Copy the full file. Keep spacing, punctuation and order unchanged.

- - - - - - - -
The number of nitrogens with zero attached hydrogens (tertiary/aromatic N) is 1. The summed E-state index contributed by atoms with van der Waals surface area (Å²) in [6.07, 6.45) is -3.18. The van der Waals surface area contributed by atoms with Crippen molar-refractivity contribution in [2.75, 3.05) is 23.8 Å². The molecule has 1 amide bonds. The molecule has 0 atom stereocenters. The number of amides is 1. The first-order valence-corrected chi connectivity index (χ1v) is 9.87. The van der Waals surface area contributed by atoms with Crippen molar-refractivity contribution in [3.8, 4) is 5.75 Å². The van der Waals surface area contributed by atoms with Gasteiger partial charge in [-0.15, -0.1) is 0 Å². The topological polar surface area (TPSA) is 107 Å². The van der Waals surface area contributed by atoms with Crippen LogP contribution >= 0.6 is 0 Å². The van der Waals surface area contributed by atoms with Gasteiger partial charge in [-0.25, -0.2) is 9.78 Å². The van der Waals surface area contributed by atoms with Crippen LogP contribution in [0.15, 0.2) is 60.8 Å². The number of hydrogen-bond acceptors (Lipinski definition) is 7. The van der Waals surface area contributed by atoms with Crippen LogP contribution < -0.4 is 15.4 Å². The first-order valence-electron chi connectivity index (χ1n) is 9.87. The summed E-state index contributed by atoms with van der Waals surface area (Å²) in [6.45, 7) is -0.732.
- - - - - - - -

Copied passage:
The number of nitrogens with zero attached hydrogens (tertiary/aromatic N) is 1. The summed E-state index contributed by atoms with van der Waals surface area (Å²) in [6.07, 6.45) is -3.18. The van der Waals surface area contributed by atoms with Crippen molar-refractivity contribution in [2.75, 3.05) is 23.8 Å². The molecule has 1 amide bonds. The molecule has 0 atom stereocenters. The number of amides is 1. The first-order valence-corrected chi connectivity index (χ1v) is 9.87. The van der Waals surface area contributed by atoms with Crippen molar-refractivity contribution in [3.8, 4) is 5.75 Å². The van der Waals surface area contributed by atoms with Gasteiger partial charge in [-0.15, -0.1) is 0 Å². The topological polar surface area (TPSA) is 107 Å². The van der Waals surface area contributed by atoms with Crippen LogP contribution >= 0.6 is 0 Å². The van der Waals surface area contributed by atoms with Gasteiger partial charge in [-0.25, -0.2) is 9.78 Å². The van der Waals surface area contributed by atoms with Crippen LogP contribution in [0.15, 0.2) is 60.8 Å². The number of hydrogen-bond acceptors (Lipinski definition) is 7. The van der Waals surface area contributed by atoms with Crippen LogP contribution < -0.4 is 15.4 Å². The first-order valence-electron chi connectivity index (χ1n) is 9.87. The summed E-state index contributed by atoms with van der Waals surface area (Å²) in [6.45, 7) is -0.732.